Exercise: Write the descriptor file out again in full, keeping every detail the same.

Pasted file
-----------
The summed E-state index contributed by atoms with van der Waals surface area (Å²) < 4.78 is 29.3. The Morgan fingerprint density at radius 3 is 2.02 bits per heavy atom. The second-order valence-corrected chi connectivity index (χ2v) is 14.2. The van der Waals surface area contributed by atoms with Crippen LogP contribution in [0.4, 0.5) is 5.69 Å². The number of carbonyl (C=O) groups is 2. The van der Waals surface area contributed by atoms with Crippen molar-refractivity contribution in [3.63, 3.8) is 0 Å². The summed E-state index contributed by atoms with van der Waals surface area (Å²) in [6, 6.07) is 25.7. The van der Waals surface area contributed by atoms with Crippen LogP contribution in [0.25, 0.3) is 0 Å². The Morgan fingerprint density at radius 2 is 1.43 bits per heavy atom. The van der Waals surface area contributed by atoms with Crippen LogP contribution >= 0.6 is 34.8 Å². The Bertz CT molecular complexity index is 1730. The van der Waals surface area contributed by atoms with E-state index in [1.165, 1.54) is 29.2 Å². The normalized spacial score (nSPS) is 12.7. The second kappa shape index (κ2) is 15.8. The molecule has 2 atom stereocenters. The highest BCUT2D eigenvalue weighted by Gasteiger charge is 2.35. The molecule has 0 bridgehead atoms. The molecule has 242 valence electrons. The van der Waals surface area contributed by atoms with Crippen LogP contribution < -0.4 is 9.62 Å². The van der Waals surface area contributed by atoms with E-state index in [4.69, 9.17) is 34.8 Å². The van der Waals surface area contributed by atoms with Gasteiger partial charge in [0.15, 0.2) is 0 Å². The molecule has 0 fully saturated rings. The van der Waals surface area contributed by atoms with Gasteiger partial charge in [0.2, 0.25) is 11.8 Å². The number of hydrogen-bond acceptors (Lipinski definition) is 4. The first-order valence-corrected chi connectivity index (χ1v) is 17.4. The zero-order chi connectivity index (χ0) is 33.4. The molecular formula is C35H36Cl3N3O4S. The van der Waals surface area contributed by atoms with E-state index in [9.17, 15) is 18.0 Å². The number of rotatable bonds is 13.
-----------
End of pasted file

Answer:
The summed E-state index contributed by atoms with van der Waals surface area (Å²) < 4.78 is 29.3. The Morgan fingerprint density at radius 3 is 2.02 bits per heavy atom. The second-order valence-corrected chi connectivity index (χ2v) is 14.2. The van der Waals surface area contributed by atoms with Crippen LogP contribution in [0.4, 0.5) is 5.69 Å². The number of carbonyl (C=O) groups is 2. The van der Waals surface area contributed by atoms with Crippen molar-refractivity contribution in [3.63, 3.8) is 0 Å². The summed E-state index contributed by atoms with van der Waals surface area (Å²) in [6, 6.07) is 25.7. The van der Waals surface area contributed by atoms with Crippen LogP contribution in [0.25, 0.3) is 0 Å². The Morgan fingerprint density at radius 2 is 1.43 bits per heavy atom. The van der Waals surface area contributed by atoms with Crippen LogP contribution >= 0.6 is 34.8 Å². The Bertz CT molecular complexity index is 1730. The van der Waals surface area contributed by atoms with E-state index in [1.165, 1.54) is 29.2 Å². The normalized spacial score (nSPS) is 12.7. The second kappa shape index (κ2) is 15.8. The molecule has 2 atom stereocenters. The highest BCUT2D eigenvalue weighted by Gasteiger charge is 2.35. The molecule has 0 bridgehead atoms. The molecule has 242 valence electrons. The van der Waals surface area contributed by atoms with Crippen LogP contribution < -0.4 is 9.62 Å². The van der Waals surface area contributed by atoms with E-state index in [4.69, 9.17) is 34.8 Å². The van der Waals surface area contributed by atoms with Gasteiger partial charge in [0.15, 0.2) is 0 Å². The molecule has 0 fully saturated rings. The van der Waals surface area contributed by atoms with Gasteiger partial charge in [0.2, 0.25) is 11.8 Å². The number of hydrogen-bond acceptors (Lipinski definition) is 4. The first-order valence-corrected chi connectivity index (χ1v) is 17.4. The zero-order chi connectivity index (χ0) is 33.4. The molecular formula is C35H36Cl3N3O4S. The van der Waals surface area contributed by atoms with E-state index in [9.17, 15) is 18.0 Å². The number of rotatable bonds is 13.